Evaluation of hand bone loss by digital X-ray radiogrammetry as a complement to clinical and radiographic assessment in early rheumatoid arthritis: results from the SWEFOT trial
1 Unit of Clinical Therapy Research, Inflammatory Diseases (ClinTRID), The Karolinska Institute, Stockholm, SE 171 76, Sweden
2 Department of Rheumatology, The Karolinska Institute and Karolinska University Hospital, Stockholm, Sweden
3 Department of Rheumatology, Lund University Hospital, Lund, Sweden
4 Orthopedics and Rheumatology, Clinical Sciences, Lund University, Lund, Sweden
5 Department of Medicine, Section of Rheumatology, Helsingborg Hospital, Helsingborg, Sweden
BMC Musculoskeletal Disorders 2013, 14:79 doi:10.1186/1471-2474-14-79Published: 5 March 2013
To investigate hand bone loss (HBL) measured by digital X-ray radiogrammetry (DXR) in patients with early rheumatoid arthritis (RA) receiving different treatment regimens, and to evaluate if DXR change rates during the first 12 months correlate with radiological damage after 24 months.
From the total SWEFOT trial population, 159 patients had hand radiographs correctly timed and taken with same modality to be analyzed with DXR. All patients started treatment with methotrexate. After 3–4 months, patients with DAS28 > 3.2 were randomized to add sulfasalazine and hydroxychloroquine (triple therapy) or infliximab (MTX + INF). Those with DAS28 ≤3.2 were followed in regular care. Radiographic progression over 24 months was scored according to the Sharp van der Heijde score (SHS) and defined as >5 increase in T-SHS over 24 months. Hand bone mineral density (BMD) was measured by DXR at inclusion and 12 months and a change ≥2.5 mg/cm2/month was used as a cut-off for HBL.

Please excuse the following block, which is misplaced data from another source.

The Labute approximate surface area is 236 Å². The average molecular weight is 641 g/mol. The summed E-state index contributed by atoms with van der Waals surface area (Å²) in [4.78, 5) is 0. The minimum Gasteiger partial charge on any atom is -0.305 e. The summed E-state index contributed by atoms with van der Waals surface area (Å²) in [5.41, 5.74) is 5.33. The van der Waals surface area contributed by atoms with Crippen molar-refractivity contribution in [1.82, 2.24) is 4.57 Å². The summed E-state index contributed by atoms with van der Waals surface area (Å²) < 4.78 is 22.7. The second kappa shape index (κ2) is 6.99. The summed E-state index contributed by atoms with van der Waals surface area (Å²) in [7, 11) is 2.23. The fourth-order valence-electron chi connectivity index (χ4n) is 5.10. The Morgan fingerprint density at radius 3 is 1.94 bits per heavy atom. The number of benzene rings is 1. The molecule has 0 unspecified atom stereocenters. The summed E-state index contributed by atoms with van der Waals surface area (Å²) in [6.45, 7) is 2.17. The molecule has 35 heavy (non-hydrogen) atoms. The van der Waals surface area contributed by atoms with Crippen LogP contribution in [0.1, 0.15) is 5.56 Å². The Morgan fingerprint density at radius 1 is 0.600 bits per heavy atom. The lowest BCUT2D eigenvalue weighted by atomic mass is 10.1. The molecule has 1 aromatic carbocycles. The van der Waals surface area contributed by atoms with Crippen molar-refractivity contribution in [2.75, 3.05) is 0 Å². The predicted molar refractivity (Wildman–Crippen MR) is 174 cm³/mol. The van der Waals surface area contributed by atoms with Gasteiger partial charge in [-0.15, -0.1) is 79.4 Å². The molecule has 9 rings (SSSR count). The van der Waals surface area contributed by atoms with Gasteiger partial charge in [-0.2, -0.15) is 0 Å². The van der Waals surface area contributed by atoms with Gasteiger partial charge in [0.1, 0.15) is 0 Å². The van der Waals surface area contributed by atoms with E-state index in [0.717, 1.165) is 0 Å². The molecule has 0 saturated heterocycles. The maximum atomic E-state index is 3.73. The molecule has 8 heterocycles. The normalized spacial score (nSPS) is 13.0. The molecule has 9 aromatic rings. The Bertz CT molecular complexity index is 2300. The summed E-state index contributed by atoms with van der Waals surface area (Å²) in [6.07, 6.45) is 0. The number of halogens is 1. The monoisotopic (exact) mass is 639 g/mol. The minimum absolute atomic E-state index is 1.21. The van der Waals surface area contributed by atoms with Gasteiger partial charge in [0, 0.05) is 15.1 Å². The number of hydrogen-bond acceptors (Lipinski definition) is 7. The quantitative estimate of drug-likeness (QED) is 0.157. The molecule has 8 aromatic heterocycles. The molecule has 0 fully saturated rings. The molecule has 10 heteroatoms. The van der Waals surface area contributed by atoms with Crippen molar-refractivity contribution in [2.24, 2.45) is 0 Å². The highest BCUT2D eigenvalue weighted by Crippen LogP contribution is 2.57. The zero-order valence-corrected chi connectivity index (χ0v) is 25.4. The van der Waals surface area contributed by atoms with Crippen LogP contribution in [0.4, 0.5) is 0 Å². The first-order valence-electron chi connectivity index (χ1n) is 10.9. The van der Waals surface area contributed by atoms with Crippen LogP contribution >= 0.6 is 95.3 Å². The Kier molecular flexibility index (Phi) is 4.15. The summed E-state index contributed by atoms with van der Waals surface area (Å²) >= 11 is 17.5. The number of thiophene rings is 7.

In the MTX responders, triple therapy, and MTX + INF groups, the proportions with HBL were 4.1%, 22.2% and 16.4%, respectively (p = 0.01), and the mean (SD) radiological progression in these groups was 3.91 (6.72), 7.40 (14.63) and 2.72 (4.55) respectively (p = 0.06). Patients with HBL had significantly greater risk for radiographic progression, compared with patients without HBL (odds ratio 3.09, 95% CI =1.20–7.79, p = 0.02).
Non-responders to MTX had a significantly greater risk of HBL than MTX-responders, despite the add-on therapies. Patients with HBL during the 12 months had greater risk of radiographic progression after 24 months. Evaluation of HBL may help to identify patients who are at risk of radiographic progression.